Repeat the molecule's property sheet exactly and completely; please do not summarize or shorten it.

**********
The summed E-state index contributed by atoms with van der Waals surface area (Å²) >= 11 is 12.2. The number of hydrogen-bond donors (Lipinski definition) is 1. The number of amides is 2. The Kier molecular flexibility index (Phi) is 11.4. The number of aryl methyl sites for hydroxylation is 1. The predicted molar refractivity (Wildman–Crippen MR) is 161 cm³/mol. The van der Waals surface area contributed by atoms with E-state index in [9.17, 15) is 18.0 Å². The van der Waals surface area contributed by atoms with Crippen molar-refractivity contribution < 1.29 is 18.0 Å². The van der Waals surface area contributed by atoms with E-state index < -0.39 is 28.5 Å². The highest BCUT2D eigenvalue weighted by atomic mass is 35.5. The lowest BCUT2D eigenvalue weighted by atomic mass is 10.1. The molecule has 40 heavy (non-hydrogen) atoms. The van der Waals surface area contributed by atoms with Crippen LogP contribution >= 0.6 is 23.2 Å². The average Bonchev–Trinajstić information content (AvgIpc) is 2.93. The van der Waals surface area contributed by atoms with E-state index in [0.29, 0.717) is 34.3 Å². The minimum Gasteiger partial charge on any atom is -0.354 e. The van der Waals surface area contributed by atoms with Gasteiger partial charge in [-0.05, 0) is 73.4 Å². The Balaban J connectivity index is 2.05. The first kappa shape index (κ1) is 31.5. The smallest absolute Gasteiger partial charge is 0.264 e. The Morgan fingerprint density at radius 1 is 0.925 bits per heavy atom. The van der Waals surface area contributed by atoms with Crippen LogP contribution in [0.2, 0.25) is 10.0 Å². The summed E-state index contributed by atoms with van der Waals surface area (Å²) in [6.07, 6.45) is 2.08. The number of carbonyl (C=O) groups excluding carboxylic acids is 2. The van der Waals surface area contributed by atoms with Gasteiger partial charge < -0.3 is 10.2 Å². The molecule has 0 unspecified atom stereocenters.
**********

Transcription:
The summed E-state index contributed by atoms with van der Waals surface area (Å²) >= 11 is 12.2. The number of hydrogen-bond donors (Lipinski definition) is 1. The number of amides is 2. The Kier molecular flexibility index (Phi) is 11.4. The number of aryl methyl sites for hydroxylation is 1. The predicted molar refractivity (Wildman–Crippen MR) is 161 cm³/mol. The van der Waals surface area contributed by atoms with E-state index in [9.17, 15) is 18.0 Å². The van der Waals surface area contributed by atoms with Crippen molar-refractivity contribution < 1.29 is 18.0 Å². The van der Waals surface area contributed by atoms with E-state index < -0.39 is 28.5 Å². The highest BCUT2D eigenvalue weighted by atomic mass is 35.5. The lowest BCUT2D eigenvalue weighted by atomic mass is 10.1. The molecule has 40 heavy (non-hydrogen) atoms. The van der Waals surface area contributed by atoms with Crippen LogP contribution >= 0.6 is 23.2 Å². The average Bonchev–Trinajstić information content (AvgIpc) is 2.93. The van der Waals surface area contributed by atoms with E-state index in [0.29, 0.717) is 34.3 Å². The minimum Gasteiger partial charge on any atom is -0.354 e. The van der Waals surface area contributed by atoms with Gasteiger partial charge in [-0.05, 0) is 73.4 Å². The Balaban J connectivity index is 2.05. The first kappa shape index (κ1) is 31.5. The smallest absolute Gasteiger partial charge is 0.264 e. The Morgan fingerprint density at radius 1 is 0.925 bits per heavy atom. The van der Waals surface area contributed by atoms with Crippen LogP contribution in [0.2, 0.25) is 10.0 Å². The summed E-state index contributed by atoms with van der Waals surface area (Å²) in [6.07, 6.45) is 2.08. The number of carbonyl (C=O) groups excluding carboxylic acids is 2. The van der Waals surface area contributed by atoms with Gasteiger partial charge < -0.3 is 10.2 Å². The molecule has 0 unspecified atom stereocenters.